In the same patient population, the efficacy of combining proteasome inhibitors with alkylating agents and an IMiD were compared for outcomes: bortezomib, melphalan, prednisone and thalidomide (VMPT), which was followed by maintenance with bortezomib and thalidomide (VT) and was compared with VMP. VMPT–VT (38% CR rates) was superior to VMP (24% CR rates) in terms of CR and PFS, but without OS benefit. The risk of increased thromboembolism and cardiac toxicity in the VMPT–VT regimen clearly shows that toxicity from quadruplet combinations could trounce the benefits of the potential antimyeloma effect.
Acquired resistance of myeloma cells to bortezomib is inevitable either by modulating the cell-signal pathways, altering the proteasome complex or escalating alternate ways of protein degradation. Various novel proteasome inhibitors have shown promising activity even in bortezomib-resistant cell lines.
MLN9708 is a reversible proteasome inhibitor and an oral boronate analog of bortezomib. It hydrolyzes to MLN2238, which is the active form. Preclinically, MLN9708 demonstrated significant antimyeloma activity. In the Phase I trials in relapsed/refractory (R/R) myeloma, biweekly and weekly dose-escalation cohorts to establish maximum tolerated dose (MTD) were well tolerated and rendered disease stabilization for 12.9 months and 9.5 months in 61 and 45% patients, respectively. MLN9708 in combination with lenalidomide and dexamethasone demonstrated ORR of 100% and VGPR or better of 60%; a highly efficacious, oral triplet regimen as induction therapy for newly diagnosed MM favoring combination therapies.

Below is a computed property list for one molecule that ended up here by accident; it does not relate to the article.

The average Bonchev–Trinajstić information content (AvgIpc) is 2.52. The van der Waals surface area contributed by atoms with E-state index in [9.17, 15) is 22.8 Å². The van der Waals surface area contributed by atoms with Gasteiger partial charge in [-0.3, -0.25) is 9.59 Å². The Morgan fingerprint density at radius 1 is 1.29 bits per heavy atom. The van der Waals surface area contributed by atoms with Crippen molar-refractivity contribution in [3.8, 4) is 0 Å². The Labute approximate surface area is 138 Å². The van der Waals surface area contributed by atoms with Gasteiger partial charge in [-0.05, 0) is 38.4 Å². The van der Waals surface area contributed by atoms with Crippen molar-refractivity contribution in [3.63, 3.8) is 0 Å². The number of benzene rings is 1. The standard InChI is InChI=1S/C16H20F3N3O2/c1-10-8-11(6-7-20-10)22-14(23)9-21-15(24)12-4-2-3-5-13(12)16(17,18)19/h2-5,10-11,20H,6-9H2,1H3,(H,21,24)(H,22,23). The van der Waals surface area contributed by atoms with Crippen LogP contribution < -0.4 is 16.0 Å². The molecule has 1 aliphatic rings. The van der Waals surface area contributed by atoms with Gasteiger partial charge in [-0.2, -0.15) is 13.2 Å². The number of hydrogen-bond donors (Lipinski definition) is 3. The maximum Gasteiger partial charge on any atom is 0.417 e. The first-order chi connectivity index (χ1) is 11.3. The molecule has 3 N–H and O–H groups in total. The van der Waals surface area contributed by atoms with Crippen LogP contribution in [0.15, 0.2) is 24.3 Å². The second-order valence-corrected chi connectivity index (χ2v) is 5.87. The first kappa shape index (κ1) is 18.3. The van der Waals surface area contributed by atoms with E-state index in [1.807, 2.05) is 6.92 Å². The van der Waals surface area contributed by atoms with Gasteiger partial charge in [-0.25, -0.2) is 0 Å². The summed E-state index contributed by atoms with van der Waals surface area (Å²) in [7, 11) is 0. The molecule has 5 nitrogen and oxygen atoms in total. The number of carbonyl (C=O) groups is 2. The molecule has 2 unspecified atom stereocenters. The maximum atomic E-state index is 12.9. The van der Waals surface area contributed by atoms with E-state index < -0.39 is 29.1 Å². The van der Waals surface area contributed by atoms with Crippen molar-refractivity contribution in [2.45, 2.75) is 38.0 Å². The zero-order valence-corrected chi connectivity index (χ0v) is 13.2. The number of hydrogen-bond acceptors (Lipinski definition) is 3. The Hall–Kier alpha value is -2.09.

CEP-18770 is another oral reversible proteasome inhibitor; given its potent anti-tumor activity in myeloma models,[46,47] a Phase I/II study in patients with R/R MM is currently being evaluated. Combination of CEP-18770 with lenalidomide and dexamethasone was efficacious in the xenograft models, establishing a rationale for this combination in a Phase I/II study for R/R MM patients.
NPI-0052 is another oral proteasome inhibitor with demonstrated efficacy in MM tumor models resistant to bortezomib. A Phase I trial of NPI-0052 in patients with R/R MM showed ORR of 28% with durable stable disease of >6 months. Preclinical studies of NPI-0052 in combination with lenalidomide triggered in vitro and in vivo synergistic cytotoxicity in MM and translated to tumor growth and prolonged survival in animal models. Other Phase I trials of NPI-0052 in patients with R/R MM alone or in combination are ongoing. NPI-0052 in combination with vorinostat is currently being tested in patients with non-small-cell lung cancer, pancreatic cancer, melanoma and lymphoma.
ONX 0912 is another oral irreversible tripeptide epoxyketone proteasome inhibitor shown to induce apoptosis in MM cells resistant to bortezomib in vitro. Anti-MM activity was enhanced upon combining ONX 0912 with bortezomib, lenalidomide and dexamethasone or a pan-HDACi. A Phase I study of ONX 0912 in patients with advanced refractory or recurrent solid tumors showed an acceptable safety profile and levels of proteasome inhibition greater than 80%. Further combination strategies are promising.